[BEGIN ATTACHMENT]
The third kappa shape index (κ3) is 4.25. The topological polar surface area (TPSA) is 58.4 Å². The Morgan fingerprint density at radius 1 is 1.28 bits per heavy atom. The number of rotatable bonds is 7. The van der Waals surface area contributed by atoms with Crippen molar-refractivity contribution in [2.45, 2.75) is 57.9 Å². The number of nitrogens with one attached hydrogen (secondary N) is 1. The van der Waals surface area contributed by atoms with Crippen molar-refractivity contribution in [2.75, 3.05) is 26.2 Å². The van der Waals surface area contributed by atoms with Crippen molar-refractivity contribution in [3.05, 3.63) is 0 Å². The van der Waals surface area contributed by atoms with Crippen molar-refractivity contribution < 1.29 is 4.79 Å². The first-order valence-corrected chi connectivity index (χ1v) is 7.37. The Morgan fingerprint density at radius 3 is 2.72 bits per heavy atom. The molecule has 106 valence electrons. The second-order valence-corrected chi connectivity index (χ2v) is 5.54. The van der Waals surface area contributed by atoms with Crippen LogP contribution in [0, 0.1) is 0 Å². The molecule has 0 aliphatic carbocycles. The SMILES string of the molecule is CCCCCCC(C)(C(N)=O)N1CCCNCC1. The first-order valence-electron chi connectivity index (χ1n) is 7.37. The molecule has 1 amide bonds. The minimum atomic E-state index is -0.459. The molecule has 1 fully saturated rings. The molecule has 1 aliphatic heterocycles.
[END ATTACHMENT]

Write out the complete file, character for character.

The third kappa shape index (κ3) is 4.25. The topological polar surface area (TPSA) is 58.4 Å². The Morgan fingerprint density at radius 1 is 1.28 bits per heavy atom. The number of rotatable bonds is 7. The van der Waals surface area contributed by atoms with Crippen molar-refractivity contribution in [2.45, 2.75) is 57.9 Å². The number of nitrogens with one attached hydrogen (secondary N) is 1. The van der Waals surface area contributed by atoms with Crippen molar-refractivity contribution in [2.75, 3.05) is 26.2 Å². The van der Waals surface area contributed by atoms with Crippen molar-refractivity contribution in [3.05, 3.63) is 0 Å². The van der Waals surface area contributed by atoms with Crippen molar-refractivity contribution < 1.29 is 4.79 Å². The first-order valence-corrected chi connectivity index (χ1v) is 7.37. The Morgan fingerprint density at radius 3 is 2.72 bits per heavy atom. The molecule has 106 valence electrons. The second-order valence-corrected chi connectivity index (χ2v) is 5.54. The van der Waals surface area contributed by atoms with Crippen LogP contribution in [0, 0.1) is 0 Å². The molecule has 0 aliphatic carbocycles. The SMILES string of the molecule is CCCCCCC(C)(C(N)=O)N1CCCNCC1. The first-order valence-electron chi connectivity index (χ1n) is 7.37. The molecule has 1 amide bonds. The minimum atomic E-state index is -0.459. The molecule has 1 fully saturated rings. The molecule has 1 aliphatic heterocycles.